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KOLD-TV
KOLD-TV logo
Tucson, Arizona
Branding KOLD News 13
Slogan Live, Local, Latebreaking
Channels Digital: 32 (UHF)
Subchannels (see article)
Affiliations CBS
Owner Raycom Media, Inc.
(KOLD License Subsidiary, LLC)
First air date January 13, 1953
Call letters’ meaning disambiguation from then-sister station KOOL-TV in Phoenix
Former callsigns KOPO-TV (1953-1957)
Former channel number(s) Analog:
13 (VHF, 1953-2009)
Former affiliations Secondary:
DuMont (1953-1956)
Transmitter Power 108 kW
Height 1123 m
Facility ID 48663
Transmitter Coordinates 32°24′55.8″N 110°42′51.9″W / 32.4155°N 110.714417°W / 32.4155; -110.714417
Website www.kold.com

KOLD-TV is a full-service television station in Tucson, Arizona. It is the CBS affiliate in Tucson, Arizona, and is owned by Raycom Media. The station broadcasts in digital on UHF channel 32.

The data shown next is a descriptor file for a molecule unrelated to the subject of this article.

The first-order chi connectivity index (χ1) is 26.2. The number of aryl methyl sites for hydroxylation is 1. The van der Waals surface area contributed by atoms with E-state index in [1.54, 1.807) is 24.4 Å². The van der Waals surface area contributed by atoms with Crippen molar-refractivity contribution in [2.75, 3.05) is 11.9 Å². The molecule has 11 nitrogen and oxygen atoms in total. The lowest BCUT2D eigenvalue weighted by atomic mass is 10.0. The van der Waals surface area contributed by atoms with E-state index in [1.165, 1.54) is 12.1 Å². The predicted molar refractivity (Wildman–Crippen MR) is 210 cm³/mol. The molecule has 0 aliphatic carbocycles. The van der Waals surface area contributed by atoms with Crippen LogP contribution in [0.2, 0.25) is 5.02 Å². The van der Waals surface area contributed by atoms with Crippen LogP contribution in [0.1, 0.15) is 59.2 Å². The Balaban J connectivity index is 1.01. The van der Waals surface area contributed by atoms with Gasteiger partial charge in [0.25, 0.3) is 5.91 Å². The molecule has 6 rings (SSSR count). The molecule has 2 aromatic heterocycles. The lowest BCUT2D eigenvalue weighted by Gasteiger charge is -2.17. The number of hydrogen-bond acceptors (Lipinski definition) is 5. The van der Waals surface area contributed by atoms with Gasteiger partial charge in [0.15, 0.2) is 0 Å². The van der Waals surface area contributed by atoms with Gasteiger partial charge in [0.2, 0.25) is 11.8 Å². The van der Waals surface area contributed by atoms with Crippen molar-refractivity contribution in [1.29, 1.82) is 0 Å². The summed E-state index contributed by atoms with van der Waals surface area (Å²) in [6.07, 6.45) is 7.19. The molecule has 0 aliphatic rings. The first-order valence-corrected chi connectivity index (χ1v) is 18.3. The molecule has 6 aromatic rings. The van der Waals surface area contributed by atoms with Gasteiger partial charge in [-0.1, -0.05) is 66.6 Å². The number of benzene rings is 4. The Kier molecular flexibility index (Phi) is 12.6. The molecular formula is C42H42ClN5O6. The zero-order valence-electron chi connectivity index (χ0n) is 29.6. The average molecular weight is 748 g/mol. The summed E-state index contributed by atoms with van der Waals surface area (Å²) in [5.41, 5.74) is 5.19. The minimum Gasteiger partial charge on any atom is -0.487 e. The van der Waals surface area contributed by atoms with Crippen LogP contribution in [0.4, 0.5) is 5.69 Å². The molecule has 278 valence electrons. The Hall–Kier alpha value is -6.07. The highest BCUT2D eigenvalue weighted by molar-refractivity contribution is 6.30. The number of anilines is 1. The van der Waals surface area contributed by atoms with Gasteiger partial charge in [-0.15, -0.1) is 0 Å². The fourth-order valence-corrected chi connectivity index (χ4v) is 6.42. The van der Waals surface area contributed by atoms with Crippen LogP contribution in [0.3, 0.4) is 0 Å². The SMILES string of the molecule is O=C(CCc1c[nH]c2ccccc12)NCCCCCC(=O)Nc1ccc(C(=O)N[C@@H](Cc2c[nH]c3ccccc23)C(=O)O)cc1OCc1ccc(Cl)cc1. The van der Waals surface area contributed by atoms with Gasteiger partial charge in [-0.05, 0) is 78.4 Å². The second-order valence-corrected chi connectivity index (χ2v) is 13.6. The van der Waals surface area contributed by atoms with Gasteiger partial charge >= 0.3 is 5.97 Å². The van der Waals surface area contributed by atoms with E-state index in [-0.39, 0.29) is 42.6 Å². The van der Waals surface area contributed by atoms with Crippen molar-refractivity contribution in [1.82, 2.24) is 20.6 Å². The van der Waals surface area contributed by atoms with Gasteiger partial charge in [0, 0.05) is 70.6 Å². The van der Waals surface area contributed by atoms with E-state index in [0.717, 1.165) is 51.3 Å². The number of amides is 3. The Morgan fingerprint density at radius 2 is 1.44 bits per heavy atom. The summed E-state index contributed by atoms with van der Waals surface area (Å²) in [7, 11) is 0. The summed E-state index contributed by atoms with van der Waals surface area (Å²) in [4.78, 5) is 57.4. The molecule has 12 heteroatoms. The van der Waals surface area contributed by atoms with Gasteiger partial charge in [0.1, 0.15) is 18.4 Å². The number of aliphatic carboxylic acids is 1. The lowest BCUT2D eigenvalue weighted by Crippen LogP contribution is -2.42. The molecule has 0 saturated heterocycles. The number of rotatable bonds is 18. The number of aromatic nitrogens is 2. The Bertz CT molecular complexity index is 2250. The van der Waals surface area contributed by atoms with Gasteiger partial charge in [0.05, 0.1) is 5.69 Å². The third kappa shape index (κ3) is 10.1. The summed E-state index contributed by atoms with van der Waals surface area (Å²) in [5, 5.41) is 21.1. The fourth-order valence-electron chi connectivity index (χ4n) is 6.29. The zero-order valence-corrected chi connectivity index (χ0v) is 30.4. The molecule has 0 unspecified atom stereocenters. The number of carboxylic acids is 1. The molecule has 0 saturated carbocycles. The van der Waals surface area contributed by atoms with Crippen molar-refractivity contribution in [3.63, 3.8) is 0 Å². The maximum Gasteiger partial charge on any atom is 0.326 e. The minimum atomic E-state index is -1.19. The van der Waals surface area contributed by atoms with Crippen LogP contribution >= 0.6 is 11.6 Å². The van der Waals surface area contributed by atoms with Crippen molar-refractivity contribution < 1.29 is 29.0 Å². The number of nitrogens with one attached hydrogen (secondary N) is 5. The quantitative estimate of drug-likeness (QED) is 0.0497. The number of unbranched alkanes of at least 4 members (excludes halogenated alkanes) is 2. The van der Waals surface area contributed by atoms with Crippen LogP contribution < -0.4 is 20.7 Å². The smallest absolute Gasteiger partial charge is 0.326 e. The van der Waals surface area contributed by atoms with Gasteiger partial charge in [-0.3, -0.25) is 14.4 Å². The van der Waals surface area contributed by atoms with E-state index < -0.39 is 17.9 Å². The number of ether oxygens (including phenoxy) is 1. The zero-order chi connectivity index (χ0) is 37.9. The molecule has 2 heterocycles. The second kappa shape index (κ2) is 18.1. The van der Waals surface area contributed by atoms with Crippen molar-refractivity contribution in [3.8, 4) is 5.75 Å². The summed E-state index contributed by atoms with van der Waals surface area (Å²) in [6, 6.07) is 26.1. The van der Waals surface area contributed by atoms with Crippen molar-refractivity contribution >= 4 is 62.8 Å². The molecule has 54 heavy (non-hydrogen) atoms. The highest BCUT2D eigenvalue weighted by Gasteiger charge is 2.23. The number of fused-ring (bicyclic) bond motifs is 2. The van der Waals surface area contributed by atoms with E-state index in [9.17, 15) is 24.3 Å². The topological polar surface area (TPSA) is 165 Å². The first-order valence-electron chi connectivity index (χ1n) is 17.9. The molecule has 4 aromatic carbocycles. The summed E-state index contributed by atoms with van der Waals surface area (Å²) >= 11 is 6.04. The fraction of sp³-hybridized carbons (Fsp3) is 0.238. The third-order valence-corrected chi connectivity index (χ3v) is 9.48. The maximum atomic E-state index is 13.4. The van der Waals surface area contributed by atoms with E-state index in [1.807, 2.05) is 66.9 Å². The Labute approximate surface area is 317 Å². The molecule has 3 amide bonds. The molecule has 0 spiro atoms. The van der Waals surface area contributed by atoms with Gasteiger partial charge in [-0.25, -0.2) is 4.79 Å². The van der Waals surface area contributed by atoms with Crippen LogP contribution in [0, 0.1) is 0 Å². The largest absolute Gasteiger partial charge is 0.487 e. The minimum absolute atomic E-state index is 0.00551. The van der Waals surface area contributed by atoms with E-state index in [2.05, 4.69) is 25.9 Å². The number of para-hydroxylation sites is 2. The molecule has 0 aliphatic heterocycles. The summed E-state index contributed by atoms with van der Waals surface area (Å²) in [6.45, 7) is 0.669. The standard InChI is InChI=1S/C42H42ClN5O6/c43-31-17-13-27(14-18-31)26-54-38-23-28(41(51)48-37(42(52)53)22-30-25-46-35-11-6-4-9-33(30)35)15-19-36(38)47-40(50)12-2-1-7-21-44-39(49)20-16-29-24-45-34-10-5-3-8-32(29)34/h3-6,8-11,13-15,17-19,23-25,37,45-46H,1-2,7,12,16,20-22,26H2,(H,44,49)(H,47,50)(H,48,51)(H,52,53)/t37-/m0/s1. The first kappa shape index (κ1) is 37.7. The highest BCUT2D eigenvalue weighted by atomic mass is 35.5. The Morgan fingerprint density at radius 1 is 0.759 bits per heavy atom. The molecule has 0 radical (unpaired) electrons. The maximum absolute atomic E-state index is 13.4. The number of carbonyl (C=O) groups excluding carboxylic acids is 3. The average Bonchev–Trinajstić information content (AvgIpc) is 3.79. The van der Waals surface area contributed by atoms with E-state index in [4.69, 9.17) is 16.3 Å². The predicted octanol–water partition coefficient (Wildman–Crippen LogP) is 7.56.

Contents

History

On November 13, 1952, the FCC granted a construction permit for a television station to broadcast on VHF channel 13. Two months later, on January 13, 1953, Tucson's first television station went on the air with the call letters KOPO-TV. Known as "Lucky 13", KOPO played up the "13" angle, coming on the air at 1:13:13 PM, the 13th second of the 13th minute of the 13th hour of the 13th day of the year.[1] It was sister station to KOPO AM in Tucson, and like its radio partner, a CBS affiliate. KOPO-TV also had a secondary DuMont affiliation.[2] It was initially owned by country singer Gene Autry, who also owned Phoenix station KOOL-TV. In 1957, the station changed its call letters to KOLD-TV, playing off its sister television station in Phoenix. KOOL and KOLD remained sister stations until Autry sold off KOLD to Universal Communications, the broadcasting arm of the Detroit-based Evening News Association, in 1969.

Universal Communications was acquired by the Gannett Company as part of Gannett's purchase of the Evening News Association in 1986. Gannett had owned the Tucson Citizen since 1977, and FCC regulations of the time forced Gannett to sell KOLD along with KTVY (now KFOR-TV) in Oklahoma City and WALA-TV in Mobile, Alabama to Knight Ridder Broadcasting after just one day of ownership. The News-Press & Gazette Company acquired KOLD in 1989, when Knight Ridder bowed out of broadcasting.